Russia's reaction to the U.S. deployment to the Black Sea "will be calm, without any sort of hysteria. But of course, there will be an answer," Putin said.
Russian President Vladimir Putin and Venezuelan President Hugo Chavez embody a generation of sophisticated policial maneuvering. In June of this year President Vladimir Putin welcomed Venezuelan leader Hugo Chavez for talks at the Russian presidential retreat outside Moscow warning the west that military-technical cooperation were on the agenda.
The Laguna Journal has learned that Chavez has signed a major weapons deal while last in Russia, Putin said at the time bilateral relations were developing and praised the Venezuelan leader.
"We still have ahead of us talks on economic affairs and military-technical ties. So I'm glad to see you," Putin told Chavez at Novo-Ogaryovo, on Moscow's outskirts, before an informal dinner.
The Laguna Journal was told by high ranking Russian official from the Russian Embassy, that an agreement was already signed by both leaders and that Russia will support Venezuela unilaterally."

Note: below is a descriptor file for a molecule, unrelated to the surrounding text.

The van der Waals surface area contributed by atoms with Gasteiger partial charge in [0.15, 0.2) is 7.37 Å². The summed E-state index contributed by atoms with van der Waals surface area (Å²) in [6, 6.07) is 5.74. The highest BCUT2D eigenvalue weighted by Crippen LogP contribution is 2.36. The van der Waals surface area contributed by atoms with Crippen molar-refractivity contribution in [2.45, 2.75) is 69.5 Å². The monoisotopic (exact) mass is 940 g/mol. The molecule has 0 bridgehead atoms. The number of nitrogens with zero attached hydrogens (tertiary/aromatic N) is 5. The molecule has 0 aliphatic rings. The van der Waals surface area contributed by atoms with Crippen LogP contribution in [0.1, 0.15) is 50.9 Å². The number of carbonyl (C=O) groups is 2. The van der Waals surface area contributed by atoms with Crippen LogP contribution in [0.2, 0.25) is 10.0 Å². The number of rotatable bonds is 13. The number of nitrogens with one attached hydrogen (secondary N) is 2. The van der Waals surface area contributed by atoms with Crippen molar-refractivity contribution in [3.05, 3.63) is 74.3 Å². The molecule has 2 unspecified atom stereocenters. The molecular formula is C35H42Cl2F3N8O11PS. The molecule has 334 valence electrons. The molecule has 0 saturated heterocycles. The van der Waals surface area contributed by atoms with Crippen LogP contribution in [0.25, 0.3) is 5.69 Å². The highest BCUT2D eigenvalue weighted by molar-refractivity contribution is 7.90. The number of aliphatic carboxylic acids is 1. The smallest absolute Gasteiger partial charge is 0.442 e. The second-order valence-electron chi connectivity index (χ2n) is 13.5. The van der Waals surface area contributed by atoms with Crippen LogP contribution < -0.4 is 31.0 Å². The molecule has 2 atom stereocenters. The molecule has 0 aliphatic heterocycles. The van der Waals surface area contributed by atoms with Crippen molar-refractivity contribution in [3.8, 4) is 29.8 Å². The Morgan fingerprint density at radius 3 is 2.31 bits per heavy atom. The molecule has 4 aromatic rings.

The agreement includes Russia providing Venezuela with Russian military hard ware which includes tanks, armored personal carriers, missile defense weapons, more military helicopters, and Su-30MK fighter aircraft and Russian military and Russian civil technicians. Intelligence agencies believe much of the Russian military hardware and other supplies have already been delivered. The U.S. has satellite surveillance evidence showing clearly these types of shipments into Venezuela harbors and warehouses.
The U.S. is watching carefully to be sure that offensive missiles are not being transported to Venezuela for installation like those during the Cuban crises in Cuba.
The Russian-Venezuelan economic relationship also extends to the energy sector. Global news reports indicate Venezuela was looking for Russian help to build an ambitious gas pipeline to connect Venezuela, Brazil, Bolivia, Argentina, Uruguay, and Russian State firms. LUKoil and Gazprom are increasingly replacing American oil companies in the exploitation of the Orinoco Basin. Although the Russian presence in the exploitation of petroleum in Venezuela is still relatively small, it is growing strong. Venezuela is the fourth oil supplier of the USA.
Since the Russian diplomacy has a clear commitment to restore its world influence, at least at the Cold War level, Chavez also represents for them a door to Latin America and right in the backyard of the states, in terms of military, political and economic influence.